They could have brought a cashier's check and the cops would have to have taken it. Greer probably didn't know that, however.

"In fact, Donna Kuchler, a Wisconsin criminal defense attorney based in Waukesha, said police aren't allowed to insist on cash. I would be suspicious of why they would do that," Kuchler says. "I had a case last year in Fond du Lac County where they tried to say my client could only pay in cash. My guess is that they probably intended to do the same thing that happened here. We brought a cashier's check anyway, and they knew they had to accept it."

If the cops insist on me carrying a large amount of cash, I'd be suspicious. The cops just wanted to say "this money is dirty and now, it's ours." I wonder if the Justice Department knows about this county's bail scam.
 
2012-05-20 11:47:04 AM  

dustman81: St_Francis_P: NowhereMon: She should have written a check

She couldn't:

"The police specifically told us to bring cash," Greer says. "Not a cashier's check or a credit card. They said cash."

They could have brought a cashier's check and the cops would have to have taken it. Greer probably didn't know that, however.

"In fact, Donna Kuchler, a Wisconsin criminal defense attorney based in Waukesha, said police aren't allowed to insist on cash. I would be suspicious of why they would do that," Kuchler says. "I had a case last year in Fond du Lac County where they tried to say my client could only pay in cash. My guess is that they probably intended to do the same thing that happened here. We brought a cashier's check anyway, and they knew they had to accept it."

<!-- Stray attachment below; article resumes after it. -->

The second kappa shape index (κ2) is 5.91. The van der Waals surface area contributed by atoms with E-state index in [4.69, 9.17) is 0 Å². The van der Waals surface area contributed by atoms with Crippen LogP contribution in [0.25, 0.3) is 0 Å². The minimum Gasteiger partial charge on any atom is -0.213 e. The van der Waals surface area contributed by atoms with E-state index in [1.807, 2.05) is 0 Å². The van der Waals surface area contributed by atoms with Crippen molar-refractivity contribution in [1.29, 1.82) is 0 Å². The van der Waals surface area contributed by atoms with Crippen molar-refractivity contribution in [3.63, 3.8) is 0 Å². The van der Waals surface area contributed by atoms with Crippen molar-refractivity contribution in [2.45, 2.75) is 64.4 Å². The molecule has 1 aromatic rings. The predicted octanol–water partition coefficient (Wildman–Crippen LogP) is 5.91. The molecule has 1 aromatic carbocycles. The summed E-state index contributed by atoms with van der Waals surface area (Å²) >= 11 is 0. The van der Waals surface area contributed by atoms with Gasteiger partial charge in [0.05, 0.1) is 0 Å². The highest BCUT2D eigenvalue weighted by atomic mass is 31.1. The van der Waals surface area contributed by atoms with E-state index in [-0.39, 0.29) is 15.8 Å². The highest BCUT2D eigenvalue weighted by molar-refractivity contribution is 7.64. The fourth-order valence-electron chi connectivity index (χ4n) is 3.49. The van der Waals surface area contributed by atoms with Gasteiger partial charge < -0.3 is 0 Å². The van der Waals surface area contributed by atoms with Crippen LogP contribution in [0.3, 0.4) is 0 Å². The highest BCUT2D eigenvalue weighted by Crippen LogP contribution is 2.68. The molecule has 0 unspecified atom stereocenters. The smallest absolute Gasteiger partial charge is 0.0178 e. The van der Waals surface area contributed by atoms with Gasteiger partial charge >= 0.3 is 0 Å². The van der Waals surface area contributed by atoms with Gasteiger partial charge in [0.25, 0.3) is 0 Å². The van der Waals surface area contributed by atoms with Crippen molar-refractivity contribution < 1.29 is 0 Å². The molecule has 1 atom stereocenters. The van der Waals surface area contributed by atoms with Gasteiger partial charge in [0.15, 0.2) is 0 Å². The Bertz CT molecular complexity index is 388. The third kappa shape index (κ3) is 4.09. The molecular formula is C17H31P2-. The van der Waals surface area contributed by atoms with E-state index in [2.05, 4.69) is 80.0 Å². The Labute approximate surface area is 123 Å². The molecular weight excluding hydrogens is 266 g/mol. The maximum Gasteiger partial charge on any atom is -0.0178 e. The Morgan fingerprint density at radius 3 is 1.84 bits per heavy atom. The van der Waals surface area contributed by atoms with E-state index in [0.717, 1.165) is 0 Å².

If the cops insist on me carrying a large amount of cash, I'd be suspicious. The cops just wanted to say "this money is dirty and now, it's ours." I wonder if the Justice Department knows about this county's bail scam.


Why do you think they'd do anything about it?
 
2012-05-20 11:48:51 AM  

Rincewind53: dustman81: From FTA:
Civil asset forfeiture is based on the premise that a piece of property -- a car, a pile of cash, a house -- can be guilty of a crime. Laws vary from state to state, but generally, law enforcement officials can seize property if they can show any connection between the property and illegal activity. It is then up to the owner of the property to prove in court that he owns it or earned it legitimately. It doesn't require a property owner to actually be convicted of a crime. In fact, most people who lose property to civil asset forfeiture are never charged.

Civil asset forteiture laws are a clear violation of the 4th amendment.

"The right of the people to be secure in their persons, houses, papers, and effects, against unreasonable searches and seizures, shall not be violated, and no Warrants shall issue, but upon probable cause, supported by Oath or affirmation, and particularly describing the place to be searched, and the persons or things to be seized."

Not necessarily. The 4th Amendment categorically does not prohibit reasonable searches and seizures. Courts have ruled that asset forfeiture laws are not violations of the 4th, even though they probably should have, because courts say that if the cops have probable cause to believe that the money is drug-related than it proper to seize it as fruits of crime. And in theory, asset forfeiture laws make at least some sense; a millionaire crime kingpin shouldn't be able to go to prison, then leave and go right back to his millionaire lifestyle. However, in practice, the laws are almost never used the way they were intended, and both crooked and clean cops abuse the system and lie in order to get money for their departments, because the incentives are just so damn bad.


The millionaire crime kingpin you mentioned would have been convicted of a crime and the forteiture would have been part of his sentence. The cops are using this law against people who have never been charged with a crime.
 
2012-05-20 11:51:48 AM  

dustman81: